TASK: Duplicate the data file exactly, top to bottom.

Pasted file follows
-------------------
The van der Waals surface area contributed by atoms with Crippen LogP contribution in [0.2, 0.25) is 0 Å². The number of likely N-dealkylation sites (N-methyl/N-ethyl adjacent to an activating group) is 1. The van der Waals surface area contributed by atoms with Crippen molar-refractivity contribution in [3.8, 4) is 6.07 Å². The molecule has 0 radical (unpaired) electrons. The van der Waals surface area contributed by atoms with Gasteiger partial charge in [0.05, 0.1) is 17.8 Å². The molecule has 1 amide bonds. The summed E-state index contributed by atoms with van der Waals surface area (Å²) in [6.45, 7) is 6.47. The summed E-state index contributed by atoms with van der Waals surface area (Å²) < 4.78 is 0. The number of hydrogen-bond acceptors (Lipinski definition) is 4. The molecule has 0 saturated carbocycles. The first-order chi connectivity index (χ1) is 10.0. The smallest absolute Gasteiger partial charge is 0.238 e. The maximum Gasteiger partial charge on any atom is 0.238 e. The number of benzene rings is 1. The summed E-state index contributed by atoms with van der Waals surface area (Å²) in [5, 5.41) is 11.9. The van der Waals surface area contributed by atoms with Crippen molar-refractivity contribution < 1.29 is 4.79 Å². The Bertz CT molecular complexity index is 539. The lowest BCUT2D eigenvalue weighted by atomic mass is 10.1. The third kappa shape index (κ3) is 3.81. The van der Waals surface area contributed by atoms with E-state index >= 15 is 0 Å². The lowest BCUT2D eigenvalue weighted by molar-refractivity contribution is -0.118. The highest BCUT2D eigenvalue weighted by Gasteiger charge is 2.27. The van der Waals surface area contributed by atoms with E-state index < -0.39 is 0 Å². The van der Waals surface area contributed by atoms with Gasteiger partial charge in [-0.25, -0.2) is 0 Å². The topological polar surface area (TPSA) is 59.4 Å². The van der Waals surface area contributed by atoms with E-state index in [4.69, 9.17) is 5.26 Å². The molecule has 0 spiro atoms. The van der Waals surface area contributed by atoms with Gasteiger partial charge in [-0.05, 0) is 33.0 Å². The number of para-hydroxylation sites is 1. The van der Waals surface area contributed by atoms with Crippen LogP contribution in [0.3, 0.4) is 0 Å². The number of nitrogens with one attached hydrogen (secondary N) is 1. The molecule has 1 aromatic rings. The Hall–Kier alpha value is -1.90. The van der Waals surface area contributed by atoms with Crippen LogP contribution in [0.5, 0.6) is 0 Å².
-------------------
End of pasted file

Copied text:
The van der Waals surface area contributed by atoms with Crippen LogP contribution in [0.2, 0.25) is 0 Å². The number of likely N-dealkylation sites (N-methyl/N-ethyl adjacent to an activating group) is 1. The van der Waals surface area contributed by atoms with Crippen molar-refractivity contribution in [3.8, 4) is 6.07 Å². The molecule has 0 radical (unpaired) electrons. The van der Waals surface area contributed by atoms with Gasteiger partial charge in [0.05, 0.1) is 17.8 Å². The molecule has 1 amide bonds. The summed E-state index contributed by atoms with van der Waals surface area (Å²) in [6.45, 7) is 6.47. The summed E-state index contributed by atoms with van der Waals surface area (Å²) < 4.78 is 0. The number of hydrogen-bond acceptors (Lipinski definition) is 4. The molecule has 0 saturated carbocycles. The first-order chi connectivity index (χ1) is 10.0. The smallest absolute Gasteiger partial charge is 0.238 e. The maximum Gasteiger partial charge on any atom is 0.238 e. The number of benzene rings is 1. The summed E-state index contributed by atoms with van der Waals surface area (Å²) in [5, 5.41) is 11.9. The van der Waals surface area contributed by atoms with Crippen molar-refractivity contribution < 1.29 is 4.79 Å². The Bertz CT molecular complexity index is 539. The lowest BCUT2D eigenvalue weighted by atomic mass is 10.1. The third kappa shape index (κ3) is 3.81. The van der Waals surface area contributed by atoms with E-state index >= 15 is 0 Å². The lowest BCUT2D eigenvalue weighted by molar-refractivity contribution is -0.118. The highest BCUT2D eigenvalue weighted by Gasteiger charge is 2.27. The van der Waals surface area contributed by atoms with E-state index < -0.39 is 0 Å². The van der Waals surface area contributed by atoms with Gasteiger partial charge in [-0.25, -0.2) is 0 Å². The topological polar surface area (TPSA) is 59.4 Å². The van der Waals surface area contributed by atoms with E-state index in [4.69, 9.17) is 5.26 Å². The molecule has 0 spiro atoms. The van der Waals surface area contributed by atoms with Gasteiger partial charge in [-0.05, 0) is 33.0 Å². The number of para-hydroxylation sites is 1. The van der Waals surface area contributed by atoms with Crippen LogP contribution in [0.3, 0.4) is 0 Å². The number of nitrogens with one attached hydrogen (secondary N) is 1. The molecule has 1 aromatic rings. The Hall–Kier alpha value is -1.90. The van der Waals surface area contributed by atoms with Crippen LogP contribution in [0.5, 0.6) is 0 Å².